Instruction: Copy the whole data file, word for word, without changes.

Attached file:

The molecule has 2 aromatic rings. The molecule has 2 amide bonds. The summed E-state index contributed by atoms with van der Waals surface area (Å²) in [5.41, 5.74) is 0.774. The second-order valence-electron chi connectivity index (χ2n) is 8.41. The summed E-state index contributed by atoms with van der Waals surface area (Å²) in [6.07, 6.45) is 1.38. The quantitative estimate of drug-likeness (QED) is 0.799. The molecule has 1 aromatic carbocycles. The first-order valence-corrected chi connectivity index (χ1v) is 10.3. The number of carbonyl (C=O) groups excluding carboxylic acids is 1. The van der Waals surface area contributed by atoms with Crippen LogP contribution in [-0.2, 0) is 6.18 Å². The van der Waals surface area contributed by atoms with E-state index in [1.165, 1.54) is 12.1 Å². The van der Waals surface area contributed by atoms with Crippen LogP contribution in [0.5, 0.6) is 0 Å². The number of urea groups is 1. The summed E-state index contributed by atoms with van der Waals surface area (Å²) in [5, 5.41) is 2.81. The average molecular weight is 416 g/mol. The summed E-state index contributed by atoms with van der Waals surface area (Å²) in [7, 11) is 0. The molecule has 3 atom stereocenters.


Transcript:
The molecule has 2 aromatic rings. The molecule has 2 amide bonds. The summed E-state index contributed by atoms with van der Waals surface area (Å²) in [5.41, 5.74) is 0.774. The second-order valence-electron chi connectivity index (χ2n) is 8.41. The summed E-state index contributed by atoms with van der Waals surface area (Å²) in [6.07, 6.45) is 1.38. The quantitative estimate of drug-likeness (QED) is 0.799. The molecule has 1 aromatic carbocycles. The first-order valence-corrected chi connectivity index (χ1v) is 10.3. The number of carbonyl (C=O) groups excluding carboxylic acids is 1. The van der Waals surface area contributed by atoms with Crippen LogP contribution in [-0.2, 0) is 6.18 Å². The van der Waals surface area contributed by atoms with E-state index in [1.165, 1.54) is 12.1 Å². The van der Waals surface area contributed by atoms with Crippen LogP contribution in [0.5, 0.6) is 0 Å². The number of urea groups is 1. The summed E-state index contributed by atoms with van der Waals surface area (Å²) in [5, 5.41) is 2.81. The average molecular weight is 416 g/mol. The summed E-state index contributed by atoms with van der Waals surface area (Å²) in [7, 11) is 0. The molecule has 3 atom stereocenters.